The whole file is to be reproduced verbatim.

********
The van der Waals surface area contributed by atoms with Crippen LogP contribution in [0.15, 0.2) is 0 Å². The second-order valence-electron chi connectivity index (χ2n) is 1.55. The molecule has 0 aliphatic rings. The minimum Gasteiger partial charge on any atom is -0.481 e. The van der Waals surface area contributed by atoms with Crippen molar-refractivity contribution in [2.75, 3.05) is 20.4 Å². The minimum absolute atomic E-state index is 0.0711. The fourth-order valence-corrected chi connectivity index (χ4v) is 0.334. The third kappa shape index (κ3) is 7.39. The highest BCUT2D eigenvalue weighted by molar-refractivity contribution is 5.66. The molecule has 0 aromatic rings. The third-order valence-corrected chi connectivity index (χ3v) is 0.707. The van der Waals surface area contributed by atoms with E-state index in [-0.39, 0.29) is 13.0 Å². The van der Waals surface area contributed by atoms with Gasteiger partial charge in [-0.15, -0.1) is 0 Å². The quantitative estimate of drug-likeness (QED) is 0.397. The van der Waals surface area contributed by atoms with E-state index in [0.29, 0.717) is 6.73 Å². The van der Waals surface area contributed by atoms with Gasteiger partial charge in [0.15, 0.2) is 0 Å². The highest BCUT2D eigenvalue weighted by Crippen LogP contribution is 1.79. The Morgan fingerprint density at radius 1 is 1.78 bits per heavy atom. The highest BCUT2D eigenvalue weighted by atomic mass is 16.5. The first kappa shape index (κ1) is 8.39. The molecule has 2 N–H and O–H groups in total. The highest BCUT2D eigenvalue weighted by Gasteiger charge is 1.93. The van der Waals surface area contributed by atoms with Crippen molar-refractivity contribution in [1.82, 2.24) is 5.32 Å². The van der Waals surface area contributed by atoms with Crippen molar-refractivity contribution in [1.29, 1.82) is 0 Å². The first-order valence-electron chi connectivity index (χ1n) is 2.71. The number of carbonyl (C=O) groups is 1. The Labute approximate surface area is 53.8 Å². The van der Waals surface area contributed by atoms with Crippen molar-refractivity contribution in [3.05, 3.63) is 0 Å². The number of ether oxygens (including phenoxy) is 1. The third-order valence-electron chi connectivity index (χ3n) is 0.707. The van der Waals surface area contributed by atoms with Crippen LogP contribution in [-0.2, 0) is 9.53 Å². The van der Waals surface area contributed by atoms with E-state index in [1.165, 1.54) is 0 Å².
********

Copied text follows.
The van der Waals surface area contributed by atoms with Crippen LogP contribution in [0.15, 0.2) is 0 Å². The second-order valence-electron chi connectivity index (χ2n) is 1.55. The molecule has 0 aliphatic rings. The minimum Gasteiger partial charge on any atom is -0.481 e. The van der Waals surface area contributed by atoms with Crippen molar-refractivity contribution in [2.75, 3.05) is 20.4 Å². The minimum absolute atomic E-state index is 0.0711. The fourth-order valence-corrected chi connectivity index (χ4v) is 0.334. The third kappa shape index (κ3) is 7.39. The highest BCUT2D eigenvalue weighted by molar-refractivity contribution is 5.66. The molecule has 0 aromatic rings. The third-order valence-corrected chi connectivity index (χ3v) is 0.707. The van der Waals surface area contributed by atoms with E-state index in [-0.39, 0.29) is 13.0 Å². The van der Waals surface area contributed by atoms with Gasteiger partial charge in [-0.15, -0.1) is 0 Å². The quantitative estimate of drug-likeness (QED) is 0.397. The van der Waals surface area contributed by atoms with E-state index in [0.29, 0.717) is 6.73 Å². The van der Waals surface area contributed by atoms with Gasteiger partial charge in [0.15, 0.2) is 0 Å². The highest BCUT2D eigenvalue weighted by Crippen LogP contribution is 1.79. The Morgan fingerprint density at radius 1 is 1.78 bits per heavy atom. The highest BCUT2D eigenvalue weighted by atomic mass is 16.5. The first kappa shape index (κ1) is 8.39. The molecule has 2 N–H and O–H groups in total. The highest BCUT2D eigenvalue weighted by Gasteiger charge is 1.93. The van der Waals surface area contributed by atoms with Crippen molar-refractivity contribution in [1.82, 2.24) is 5.32 Å². The van der Waals surface area contributed by atoms with Crippen molar-refractivity contribution in [1.29, 1.82) is 0 Å². The first-order valence-electron chi connectivity index (χ1n) is 2.71. The number of carbonyl (C=O) groups is 1. The Labute approximate surface area is 53.8 Å². The van der Waals surface area contributed by atoms with Crippen molar-refractivity contribution in [3.05, 3.63) is 0 Å². The number of ether oxygens (including phenoxy) is 1. The third-order valence-electron chi connectivity index (χ3n) is 0.707. The van der Waals surface area contributed by atoms with Crippen LogP contribution in [-0.2, 0) is 9.53 Å². The van der Waals surface area contributed by atoms with E-state index in [1.165, 1.54) is 0 Å².